A Stupid Credit Card Debt

I was recently divorced and I had no job. I was living at an old aunt’s place, since I couldn’t even rent a room and all I had was a credit card. I had already started paying the minimum amount and it was excessively overloaded. In the end, as it happens to most individuals in the same situation, they called me in to hand over the card, so they could void it.

Accumulative Interest

What came next was an endless “pilgrimage” with my few belongings, from house to house. No steady job, since I was quite battered due to the fact that in the course of just 30 days I was left without a job, without a family and no place to live in. I started a “dry” spell and it remained with me until I finally got round to a new atmosphere, new job and new energy. But the card debt… was accumulating interest.

It Is Easier Said Than Done

I had started a new era in my life, finding a new niche and exploiting it very well, since it was a free-lance job. In the end I slided into a self-employed situation that was very well paid. I had learnt to sell my services very well and quite dear. I remembered the debt at all times, but I just didn’t feel like putting my head on the chopping block.

The Inevitable

One day, the inevitable happened. My father had passed away and my family needed to sell the house to buy a smaller one for my mother. Seven brothers and sisters had to sign an authorization for the sale… But I was barred from all commercial operations because I had a debt. What started as a $5,000 debt was now, after 7 years, a nice fat sum of $20,000.

The Solution

My sister took a loan under her name and a small part of it was used for the moving and some repairs that had to be made on the new apartment. The rest was all to pay for my debt, cash down, so as to accelerate my legal rehabilitation. And now, came the real difficult part. I had to pay an installment of $800, at a time I had not planned to allot that much money to a debt I didn’t even want to pay back.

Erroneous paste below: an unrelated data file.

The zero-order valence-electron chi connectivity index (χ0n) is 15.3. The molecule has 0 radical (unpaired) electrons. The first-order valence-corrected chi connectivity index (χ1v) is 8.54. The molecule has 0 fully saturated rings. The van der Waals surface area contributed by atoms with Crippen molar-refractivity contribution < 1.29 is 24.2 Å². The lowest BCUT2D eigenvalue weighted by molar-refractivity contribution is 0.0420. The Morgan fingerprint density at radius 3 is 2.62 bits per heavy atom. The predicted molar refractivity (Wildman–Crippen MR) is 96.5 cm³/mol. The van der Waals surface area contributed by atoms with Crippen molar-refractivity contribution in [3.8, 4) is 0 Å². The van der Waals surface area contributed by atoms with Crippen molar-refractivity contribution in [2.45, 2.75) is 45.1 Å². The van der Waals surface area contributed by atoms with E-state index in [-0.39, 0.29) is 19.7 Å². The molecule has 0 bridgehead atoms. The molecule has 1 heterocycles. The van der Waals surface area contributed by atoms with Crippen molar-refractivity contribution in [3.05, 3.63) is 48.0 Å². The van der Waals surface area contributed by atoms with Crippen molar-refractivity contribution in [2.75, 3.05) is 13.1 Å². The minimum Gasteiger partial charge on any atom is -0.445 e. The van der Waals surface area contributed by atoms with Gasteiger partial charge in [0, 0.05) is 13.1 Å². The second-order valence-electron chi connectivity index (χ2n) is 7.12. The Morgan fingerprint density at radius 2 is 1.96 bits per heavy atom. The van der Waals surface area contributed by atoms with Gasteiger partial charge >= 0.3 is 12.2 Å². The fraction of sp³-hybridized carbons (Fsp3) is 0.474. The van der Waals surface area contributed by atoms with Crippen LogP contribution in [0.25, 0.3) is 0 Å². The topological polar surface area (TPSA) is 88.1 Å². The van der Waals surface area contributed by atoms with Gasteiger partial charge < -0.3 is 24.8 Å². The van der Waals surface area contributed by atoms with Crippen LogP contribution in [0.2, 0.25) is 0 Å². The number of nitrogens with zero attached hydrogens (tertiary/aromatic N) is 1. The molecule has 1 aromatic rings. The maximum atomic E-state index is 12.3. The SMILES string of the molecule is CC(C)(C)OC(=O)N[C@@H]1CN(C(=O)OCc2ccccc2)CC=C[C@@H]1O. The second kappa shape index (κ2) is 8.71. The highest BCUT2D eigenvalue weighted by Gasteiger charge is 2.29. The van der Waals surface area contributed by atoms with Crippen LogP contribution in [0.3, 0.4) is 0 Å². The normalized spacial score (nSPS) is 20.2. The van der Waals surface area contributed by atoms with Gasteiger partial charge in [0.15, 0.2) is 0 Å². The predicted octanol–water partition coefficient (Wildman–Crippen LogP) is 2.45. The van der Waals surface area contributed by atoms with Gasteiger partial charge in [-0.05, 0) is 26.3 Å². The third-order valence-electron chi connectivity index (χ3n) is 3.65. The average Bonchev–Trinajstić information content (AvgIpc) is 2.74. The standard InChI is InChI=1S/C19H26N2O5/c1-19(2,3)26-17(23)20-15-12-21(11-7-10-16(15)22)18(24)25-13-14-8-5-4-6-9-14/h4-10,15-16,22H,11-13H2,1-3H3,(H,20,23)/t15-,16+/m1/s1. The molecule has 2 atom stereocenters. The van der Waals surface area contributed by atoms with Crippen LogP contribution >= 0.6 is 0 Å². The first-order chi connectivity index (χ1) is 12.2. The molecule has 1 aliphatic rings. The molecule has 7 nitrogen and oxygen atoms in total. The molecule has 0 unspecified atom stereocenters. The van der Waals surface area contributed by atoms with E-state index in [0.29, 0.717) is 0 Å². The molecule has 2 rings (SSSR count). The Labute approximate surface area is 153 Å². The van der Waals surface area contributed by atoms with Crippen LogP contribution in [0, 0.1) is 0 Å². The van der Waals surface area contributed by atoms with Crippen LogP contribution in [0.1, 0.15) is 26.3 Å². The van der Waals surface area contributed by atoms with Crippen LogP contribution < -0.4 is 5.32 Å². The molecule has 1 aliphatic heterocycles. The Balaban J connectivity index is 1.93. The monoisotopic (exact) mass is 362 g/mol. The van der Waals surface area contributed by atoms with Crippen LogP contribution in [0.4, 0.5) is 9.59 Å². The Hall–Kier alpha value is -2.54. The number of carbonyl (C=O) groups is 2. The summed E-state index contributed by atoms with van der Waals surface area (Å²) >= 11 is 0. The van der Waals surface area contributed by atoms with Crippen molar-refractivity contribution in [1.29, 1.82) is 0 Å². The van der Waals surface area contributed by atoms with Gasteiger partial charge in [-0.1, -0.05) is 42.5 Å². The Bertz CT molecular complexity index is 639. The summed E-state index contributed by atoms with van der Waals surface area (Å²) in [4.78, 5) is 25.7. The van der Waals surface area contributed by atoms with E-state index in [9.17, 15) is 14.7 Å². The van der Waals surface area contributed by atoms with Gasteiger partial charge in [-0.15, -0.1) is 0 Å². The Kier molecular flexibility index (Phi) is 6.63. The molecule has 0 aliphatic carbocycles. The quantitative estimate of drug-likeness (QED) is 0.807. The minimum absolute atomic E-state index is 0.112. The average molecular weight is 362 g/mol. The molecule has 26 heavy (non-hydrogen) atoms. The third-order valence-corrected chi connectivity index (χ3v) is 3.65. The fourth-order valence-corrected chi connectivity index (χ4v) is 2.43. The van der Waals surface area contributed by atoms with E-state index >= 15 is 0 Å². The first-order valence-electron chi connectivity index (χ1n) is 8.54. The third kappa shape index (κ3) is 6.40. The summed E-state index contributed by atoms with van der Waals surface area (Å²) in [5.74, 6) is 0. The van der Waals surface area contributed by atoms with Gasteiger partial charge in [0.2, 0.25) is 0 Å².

Four Long Years

Forty-eight months of bleeding my pocket from its precious greenbacks. There was no other option. If I failed to pay, it could mean serious trouble for my sister and in the long run a default with the probable loss of my mother’s house.

I still don’t know how I managed to pay every single payment. The summer months are usually bad for business, since I was teaching English to Korean immigrants and when their kids had vacations, they dropped off. I skipped a payment at the very beginning, but made up for it the following month.


What I mean with this is that when you want to hold on to your precious home, and especially the home of those who depend on you, you don’t know how you manage, but you pay up. And your property is never at risk. With a firm intention, there is no fear of not making it.